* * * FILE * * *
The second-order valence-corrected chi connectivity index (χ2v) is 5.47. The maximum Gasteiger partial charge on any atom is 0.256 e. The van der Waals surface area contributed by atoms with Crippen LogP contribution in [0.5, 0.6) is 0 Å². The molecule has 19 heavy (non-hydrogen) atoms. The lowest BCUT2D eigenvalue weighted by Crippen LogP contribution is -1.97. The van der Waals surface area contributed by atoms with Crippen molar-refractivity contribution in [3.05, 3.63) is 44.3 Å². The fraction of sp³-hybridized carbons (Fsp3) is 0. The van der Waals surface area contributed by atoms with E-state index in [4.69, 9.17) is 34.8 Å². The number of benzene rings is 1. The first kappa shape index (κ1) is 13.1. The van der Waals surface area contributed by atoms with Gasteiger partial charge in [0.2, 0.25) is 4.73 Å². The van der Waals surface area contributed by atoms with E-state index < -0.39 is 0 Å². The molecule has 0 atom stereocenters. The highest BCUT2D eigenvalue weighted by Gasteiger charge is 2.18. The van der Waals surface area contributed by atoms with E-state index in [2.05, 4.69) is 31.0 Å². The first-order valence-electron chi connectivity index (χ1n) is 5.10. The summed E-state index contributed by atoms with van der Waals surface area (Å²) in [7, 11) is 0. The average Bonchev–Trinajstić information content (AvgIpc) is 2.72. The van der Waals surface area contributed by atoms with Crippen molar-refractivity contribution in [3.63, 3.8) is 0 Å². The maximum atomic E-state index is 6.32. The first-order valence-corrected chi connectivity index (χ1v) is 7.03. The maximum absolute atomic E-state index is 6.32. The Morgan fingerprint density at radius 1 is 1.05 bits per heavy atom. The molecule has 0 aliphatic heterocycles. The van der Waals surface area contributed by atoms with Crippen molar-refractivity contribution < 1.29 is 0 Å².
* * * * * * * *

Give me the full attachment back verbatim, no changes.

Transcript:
The second-order valence-corrected chi connectivity index (χ2v) is 5.47. The maximum Gasteiger partial charge on any atom is 0.256 e. The van der Waals surface area contributed by atoms with Crippen LogP contribution in [0.5, 0.6) is 0 Å². The molecule has 19 heavy (non-hydrogen) atoms. The lowest BCUT2D eigenvalue weighted by Crippen LogP contribution is -1.97. The van der Waals surface area contributed by atoms with Crippen molar-refractivity contribution in [3.05, 3.63) is 44.3 Å². The fraction of sp³-hybridized carbons (Fsp3) is 0. The van der Waals surface area contributed by atoms with E-state index in [4.69, 9.17) is 34.8 Å². The number of benzene rings is 1. The first kappa shape index (κ1) is 13.1. The van der Waals surface area contributed by atoms with Gasteiger partial charge in [0.2, 0.25) is 4.73 Å². The van der Waals surface area contributed by atoms with E-state index < -0.39 is 0 Å². The molecule has 0 atom stereocenters. The highest BCUT2D eigenvalue weighted by Gasteiger charge is 2.18. The van der Waals surface area contributed by atoms with E-state index in [2.05, 4.69) is 31.0 Å². The first-order valence-electron chi connectivity index (χ1n) is 5.10. The summed E-state index contributed by atoms with van der Waals surface area (Å²) in [7, 11) is 0. The average Bonchev–Trinajstić information content (AvgIpc) is 2.72. The van der Waals surface area contributed by atoms with Crippen molar-refractivity contribution in [3.63, 3.8) is 0 Å². The maximum atomic E-state index is 6.32. The first-order valence-corrected chi connectivity index (χ1v) is 7.03. The maximum absolute atomic E-state index is 6.32. The Morgan fingerprint density at radius 1 is 1.05 bits per heavy atom. The molecule has 0 aliphatic heterocycles. The van der Waals surface area contributed by atoms with Crippen molar-refractivity contribution < 1.29 is 0 Å².